Exhibition at Level, Brisbane, 27 August – 17 September, 2010.
Squinch is an architectural term that describes a small arch or vault, placed diagonally across the corner of a square or rectangular room and serving as an intermediary between this and a round superstructure. The transition between square or rectangular rooms and round domes was one of the chief problems of Islamic Architecture.
In October 2009 I travelled to Cordoba, Spain to research Islamic art, the first stage of an extended project. Squinch (uno) is my initial response to that experience, and marks an intermediary point in my research.
The imagery developed expresses my fascination with the cultural convergence that blossomed during the 700-year period when Andalusia was under Islamic rule: a confluence of traditions that resulted in a sophisticated hybrid culture. The work continues my ongoing investigation into translation and the fluidity of cultural identity, in particular the expression of world-view through material culture.
I was interested in the architectural forms of minarets and church towers and how they were requisitioned and then transformed as symbols of ascendant power. Architectural forms continue to hold potency. At the time I was in Spain a constitutional amendment banning the construction of new minarets was approved by 57.5% of the participating voters in Switzerland. I note Obama’s recent stand on the construction of a Mosque in lower Manhattan.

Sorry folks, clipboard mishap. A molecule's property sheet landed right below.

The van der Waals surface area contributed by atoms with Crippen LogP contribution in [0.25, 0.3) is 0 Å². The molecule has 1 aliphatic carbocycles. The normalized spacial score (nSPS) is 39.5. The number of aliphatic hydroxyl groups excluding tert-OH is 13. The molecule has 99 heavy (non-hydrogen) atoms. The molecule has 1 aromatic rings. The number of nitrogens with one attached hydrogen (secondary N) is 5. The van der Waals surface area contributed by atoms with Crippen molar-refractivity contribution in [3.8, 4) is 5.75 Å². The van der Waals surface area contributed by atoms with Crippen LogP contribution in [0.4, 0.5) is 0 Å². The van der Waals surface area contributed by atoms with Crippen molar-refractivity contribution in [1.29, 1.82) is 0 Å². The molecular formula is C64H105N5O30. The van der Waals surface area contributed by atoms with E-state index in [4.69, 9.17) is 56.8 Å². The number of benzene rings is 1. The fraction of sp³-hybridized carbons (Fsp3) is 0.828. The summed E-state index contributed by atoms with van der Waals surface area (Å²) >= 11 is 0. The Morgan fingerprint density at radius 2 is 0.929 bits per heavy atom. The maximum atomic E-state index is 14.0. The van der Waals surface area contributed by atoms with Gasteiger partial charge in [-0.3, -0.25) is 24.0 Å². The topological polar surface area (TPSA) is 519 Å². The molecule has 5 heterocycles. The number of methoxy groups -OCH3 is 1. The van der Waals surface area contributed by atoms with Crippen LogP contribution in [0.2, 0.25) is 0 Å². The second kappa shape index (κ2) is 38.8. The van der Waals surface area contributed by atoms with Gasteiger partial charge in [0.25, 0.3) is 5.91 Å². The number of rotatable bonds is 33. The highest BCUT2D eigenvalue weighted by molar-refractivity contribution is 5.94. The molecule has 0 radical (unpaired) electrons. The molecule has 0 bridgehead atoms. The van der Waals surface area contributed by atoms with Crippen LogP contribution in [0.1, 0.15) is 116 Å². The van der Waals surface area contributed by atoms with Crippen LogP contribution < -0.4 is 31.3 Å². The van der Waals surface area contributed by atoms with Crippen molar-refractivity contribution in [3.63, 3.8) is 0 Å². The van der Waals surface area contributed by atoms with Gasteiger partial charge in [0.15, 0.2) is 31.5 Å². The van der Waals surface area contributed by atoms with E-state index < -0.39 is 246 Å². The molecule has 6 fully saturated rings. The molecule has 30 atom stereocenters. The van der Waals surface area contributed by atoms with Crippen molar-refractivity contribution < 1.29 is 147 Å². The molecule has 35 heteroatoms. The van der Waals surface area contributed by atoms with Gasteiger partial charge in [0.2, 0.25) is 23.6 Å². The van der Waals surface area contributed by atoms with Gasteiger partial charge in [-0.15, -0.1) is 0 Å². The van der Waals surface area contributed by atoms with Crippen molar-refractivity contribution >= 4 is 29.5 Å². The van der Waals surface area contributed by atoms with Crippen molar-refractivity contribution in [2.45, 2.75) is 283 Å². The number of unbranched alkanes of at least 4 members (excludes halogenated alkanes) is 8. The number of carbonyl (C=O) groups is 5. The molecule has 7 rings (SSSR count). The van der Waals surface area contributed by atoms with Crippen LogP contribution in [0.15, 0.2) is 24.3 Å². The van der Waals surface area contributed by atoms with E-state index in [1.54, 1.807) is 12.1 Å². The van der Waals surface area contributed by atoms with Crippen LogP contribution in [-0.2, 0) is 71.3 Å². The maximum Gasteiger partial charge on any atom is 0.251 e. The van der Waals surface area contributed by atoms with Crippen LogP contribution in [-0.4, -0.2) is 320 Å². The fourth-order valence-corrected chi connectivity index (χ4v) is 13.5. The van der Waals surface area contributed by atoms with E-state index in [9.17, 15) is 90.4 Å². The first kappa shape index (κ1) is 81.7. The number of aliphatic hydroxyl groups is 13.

My travels followed in the footsteps of many other travelers to the region, including most famously Owen Jones and Washington Irving. This work draws from a number of references: objects from the Ethnographic Museum and the Mezquita - Great Mosque of Córdoba, the Sephardim Museum of Toledo, the streets of Granada and of course the most exquisite Alhambra.
Interview by Rachael Parsons.
Exhibition article for Eyeline by Louise Martin-Chew.
Acknowledgement: This project has been assisted by the Australian Government through the Australia Council for the Arts, its arts funding and advisory body and by the Visual Arts and Craft Strategy, an initiative of the Australian, State and Territory Governments.
Installation view and detail
Photography by Rod Buchholz.
Process: development & installation
Photography by Mandy Ridley.